The non-green bond financed remains…

Green Bond requirements on mortgages and other financing is good, but what about the rest? Those offering green financing also as part of the green bond framework supply reporting on what is financed through the program, that is the environmental impact. But the same banks do not report the rest of their mortgage/other financing portfolio. To make this job complete and approach a sensible Scope 3 reporting the banks should also do this effort.

Do the Green loans imply cheaper financing for the companies and retail clients? With other words do you lower your margin to “contribute” to the SDGs you highlight?

What is the real impact from the green financing stemming from then banks, i.e., for which they can claim contributing to the one or the other SDGs?

It seems that banks starting with green bonds, just lift over the current portfolio that is qualifying to the green bond framework. In that case, there is absolutely no change or positive impact on the environment.

Now, if the bank really wishes to contribute, they could lower their margins on this kind of mortgages and loans to incentivise the loan takers to go for more environmentally friendly solutions. Notice; margins. If the total cost of the mortgage/loan is lower because the green bons investors are ready to take them on at a lower spread, it is the bond investors that can claim the impact, not the bank. Few banks give any transparency on this. But of course, making this possible is a good thing they can claim.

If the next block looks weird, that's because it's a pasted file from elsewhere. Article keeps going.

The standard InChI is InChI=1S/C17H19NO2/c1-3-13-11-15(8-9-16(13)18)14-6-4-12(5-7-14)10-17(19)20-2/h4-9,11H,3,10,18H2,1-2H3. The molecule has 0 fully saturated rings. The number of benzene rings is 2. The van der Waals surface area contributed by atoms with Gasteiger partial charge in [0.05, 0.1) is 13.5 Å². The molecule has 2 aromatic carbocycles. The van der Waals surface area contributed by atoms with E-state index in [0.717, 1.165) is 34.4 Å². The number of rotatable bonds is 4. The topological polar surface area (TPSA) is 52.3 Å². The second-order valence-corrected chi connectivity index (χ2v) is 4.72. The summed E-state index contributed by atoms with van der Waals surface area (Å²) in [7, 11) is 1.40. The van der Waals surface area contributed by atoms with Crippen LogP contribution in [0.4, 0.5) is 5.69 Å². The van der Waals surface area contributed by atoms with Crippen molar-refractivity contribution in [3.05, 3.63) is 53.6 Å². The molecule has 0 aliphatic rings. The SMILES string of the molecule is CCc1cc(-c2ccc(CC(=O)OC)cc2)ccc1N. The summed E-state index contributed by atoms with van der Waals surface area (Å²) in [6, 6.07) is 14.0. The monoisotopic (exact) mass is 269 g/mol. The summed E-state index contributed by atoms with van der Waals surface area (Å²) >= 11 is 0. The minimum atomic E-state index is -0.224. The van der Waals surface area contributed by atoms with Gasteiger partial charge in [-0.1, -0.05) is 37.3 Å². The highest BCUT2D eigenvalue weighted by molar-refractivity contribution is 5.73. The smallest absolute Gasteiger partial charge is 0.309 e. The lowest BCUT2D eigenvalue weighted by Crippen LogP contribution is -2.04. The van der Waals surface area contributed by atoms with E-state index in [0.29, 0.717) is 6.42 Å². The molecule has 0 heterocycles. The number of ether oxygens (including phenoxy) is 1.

A different ESG rating for the Covered Bond specialist subsidiaries?

How to rate a Mortgage Covered Bond company owned by a bank when the bank is sourcing the lending business and the subsidiary is emitting the covered bonds? As we see it the CB emitting subsidiary is only doing a part of the mortgage value chain and hence cannot be researched alone.  We therefore think the closest is to analyse the mother banks including the CB subsidiary and use the mother banks ESG assessment or scoring.

Soon – This article is linked to the Nordic savings bank ESG sector report that can be found here.